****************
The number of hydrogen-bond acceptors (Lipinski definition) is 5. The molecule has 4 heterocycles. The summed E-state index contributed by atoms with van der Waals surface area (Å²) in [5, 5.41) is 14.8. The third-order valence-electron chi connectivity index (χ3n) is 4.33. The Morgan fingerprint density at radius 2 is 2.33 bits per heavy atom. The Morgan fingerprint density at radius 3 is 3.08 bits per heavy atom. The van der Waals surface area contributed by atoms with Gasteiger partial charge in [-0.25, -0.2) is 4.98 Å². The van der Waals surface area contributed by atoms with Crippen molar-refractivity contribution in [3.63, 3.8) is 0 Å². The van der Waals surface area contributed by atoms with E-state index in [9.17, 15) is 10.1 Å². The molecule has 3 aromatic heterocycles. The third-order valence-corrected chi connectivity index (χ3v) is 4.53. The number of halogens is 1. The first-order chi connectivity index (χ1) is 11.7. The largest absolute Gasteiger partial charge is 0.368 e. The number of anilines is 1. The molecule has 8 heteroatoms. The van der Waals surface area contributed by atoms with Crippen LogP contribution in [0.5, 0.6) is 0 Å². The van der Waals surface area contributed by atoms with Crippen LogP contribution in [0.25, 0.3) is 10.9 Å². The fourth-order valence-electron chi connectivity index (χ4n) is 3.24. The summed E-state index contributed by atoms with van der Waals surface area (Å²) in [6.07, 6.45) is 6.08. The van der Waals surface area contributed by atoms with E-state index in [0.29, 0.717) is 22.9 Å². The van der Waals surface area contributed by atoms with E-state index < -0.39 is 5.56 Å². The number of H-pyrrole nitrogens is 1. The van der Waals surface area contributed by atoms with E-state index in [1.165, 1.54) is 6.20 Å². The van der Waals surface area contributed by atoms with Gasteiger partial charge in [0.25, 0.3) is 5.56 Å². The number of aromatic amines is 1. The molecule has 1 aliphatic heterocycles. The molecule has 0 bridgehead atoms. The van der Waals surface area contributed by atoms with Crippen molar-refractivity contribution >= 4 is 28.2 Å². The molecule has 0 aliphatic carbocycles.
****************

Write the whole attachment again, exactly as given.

The number of hydrogen-bond acceptors (Lipinski definition) is 5. The molecule has 4 heterocycles. The summed E-state index contributed by atoms with van der Waals surface area (Å²) in [5, 5.41) is 14.8. The third-order valence-electron chi connectivity index (χ3n) is 4.33. The Morgan fingerprint density at radius 2 is 2.33 bits per heavy atom. The Morgan fingerprint density at radius 3 is 3.08 bits per heavy atom. The van der Waals surface area contributed by atoms with Gasteiger partial charge in [-0.25, -0.2) is 4.98 Å². The van der Waals surface area contributed by atoms with Crippen molar-refractivity contribution in [3.63, 3.8) is 0 Å². The van der Waals surface area contributed by atoms with E-state index in [9.17, 15) is 10.1 Å². The molecule has 3 aromatic heterocycles. The third-order valence-corrected chi connectivity index (χ3v) is 4.53. The number of halogens is 1. The first-order chi connectivity index (χ1) is 11.7. The largest absolute Gasteiger partial charge is 0.368 e. The number of anilines is 1. The molecule has 8 heteroatoms. The van der Waals surface area contributed by atoms with Crippen LogP contribution in [0.5, 0.6) is 0 Å². The van der Waals surface area contributed by atoms with Crippen LogP contribution in [0.25, 0.3) is 10.9 Å². The fourth-order valence-electron chi connectivity index (χ4n) is 3.24. The summed E-state index contributed by atoms with van der Waals surface area (Å²) in [6.07, 6.45) is 6.08. The van der Waals surface area contributed by atoms with E-state index in [0.29, 0.717) is 22.9 Å². The van der Waals surface area contributed by atoms with E-state index < -0.39 is 5.56 Å². The number of H-pyrrole nitrogens is 1. The van der Waals surface area contributed by atoms with E-state index in [1.165, 1.54) is 6.20 Å². The van der Waals surface area contributed by atoms with Gasteiger partial charge in [0.25, 0.3) is 5.56 Å². The number of aromatic amines is 1. The molecule has 1 aliphatic heterocycles. The molecule has 0 bridgehead atoms. The van der Waals surface area contributed by atoms with Crippen molar-refractivity contribution >= 4 is 28.2 Å². The molecule has 0 aliphatic carbocycles.